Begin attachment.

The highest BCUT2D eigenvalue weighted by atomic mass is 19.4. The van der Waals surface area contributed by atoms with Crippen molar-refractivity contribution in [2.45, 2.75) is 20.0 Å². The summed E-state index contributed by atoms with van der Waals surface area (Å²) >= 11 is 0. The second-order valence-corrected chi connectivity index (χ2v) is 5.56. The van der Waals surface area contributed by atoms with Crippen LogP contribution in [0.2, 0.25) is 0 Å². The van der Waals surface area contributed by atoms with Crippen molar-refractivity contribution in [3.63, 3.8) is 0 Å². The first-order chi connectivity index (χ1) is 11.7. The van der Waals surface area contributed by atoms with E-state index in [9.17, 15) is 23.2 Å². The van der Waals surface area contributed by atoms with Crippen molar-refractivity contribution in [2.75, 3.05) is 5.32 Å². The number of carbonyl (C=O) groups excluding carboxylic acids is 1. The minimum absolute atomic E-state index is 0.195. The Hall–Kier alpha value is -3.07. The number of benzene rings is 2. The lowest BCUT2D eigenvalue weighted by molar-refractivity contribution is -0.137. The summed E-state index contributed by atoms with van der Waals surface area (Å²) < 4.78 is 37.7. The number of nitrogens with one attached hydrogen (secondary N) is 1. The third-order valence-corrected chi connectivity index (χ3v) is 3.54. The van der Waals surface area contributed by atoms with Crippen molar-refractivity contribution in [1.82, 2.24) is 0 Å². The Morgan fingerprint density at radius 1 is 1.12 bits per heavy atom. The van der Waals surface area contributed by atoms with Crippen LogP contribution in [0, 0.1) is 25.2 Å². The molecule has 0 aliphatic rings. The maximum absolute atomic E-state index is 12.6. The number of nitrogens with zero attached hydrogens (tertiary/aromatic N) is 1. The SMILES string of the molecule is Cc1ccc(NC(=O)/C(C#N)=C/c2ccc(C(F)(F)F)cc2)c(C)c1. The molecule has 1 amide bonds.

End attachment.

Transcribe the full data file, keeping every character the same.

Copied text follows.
The highest BCUT2D eigenvalue weighted by atomic mass is 19.4. The van der Waals surface area contributed by atoms with Crippen molar-refractivity contribution in [2.45, 2.75) is 20.0 Å². The summed E-state index contributed by atoms with van der Waals surface area (Å²) >= 11 is 0. The second-order valence-corrected chi connectivity index (χ2v) is 5.56. The van der Waals surface area contributed by atoms with Crippen LogP contribution in [0.2, 0.25) is 0 Å². The van der Waals surface area contributed by atoms with Crippen molar-refractivity contribution in [3.63, 3.8) is 0 Å². The first-order chi connectivity index (χ1) is 11.7. The van der Waals surface area contributed by atoms with E-state index in [9.17, 15) is 23.2 Å². The van der Waals surface area contributed by atoms with Crippen molar-refractivity contribution in [2.75, 3.05) is 5.32 Å². The number of carbonyl (C=O) groups excluding carboxylic acids is 1. The minimum absolute atomic E-state index is 0.195. The Hall–Kier alpha value is -3.07. The number of benzene rings is 2. The lowest BCUT2D eigenvalue weighted by molar-refractivity contribution is -0.137. The summed E-state index contributed by atoms with van der Waals surface area (Å²) < 4.78 is 37.7. The number of nitrogens with one attached hydrogen (secondary N) is 1. The third-order valence-corrected chi connectivity index (χ3v) is 3.54. The van der Waals surface area contributed by atoms with Crippen molar-refractivity contribution in [1.82, 2.24) is 0 Å². The Morgan fingerprint density at radius 1 is 1.12 bits per heavy atom. The van der Waals surface area contributed by atoms with Crippen LogP contribution in [0, 0.1) is 25.2 Å². The molecule has 0 aliphatic rings. The maximum absolute atomic E-state index is 12.6. The number of nitrogens with zero attached hydrogens (tertiary/aromatic N) is 1. The SMILES string of the molecule is Cc1ccc(NC(=O)/C(C#N)=C/c2ccc(C(F)(F)F)cc2)c(C)c1. The molecule has 1 amide bonds.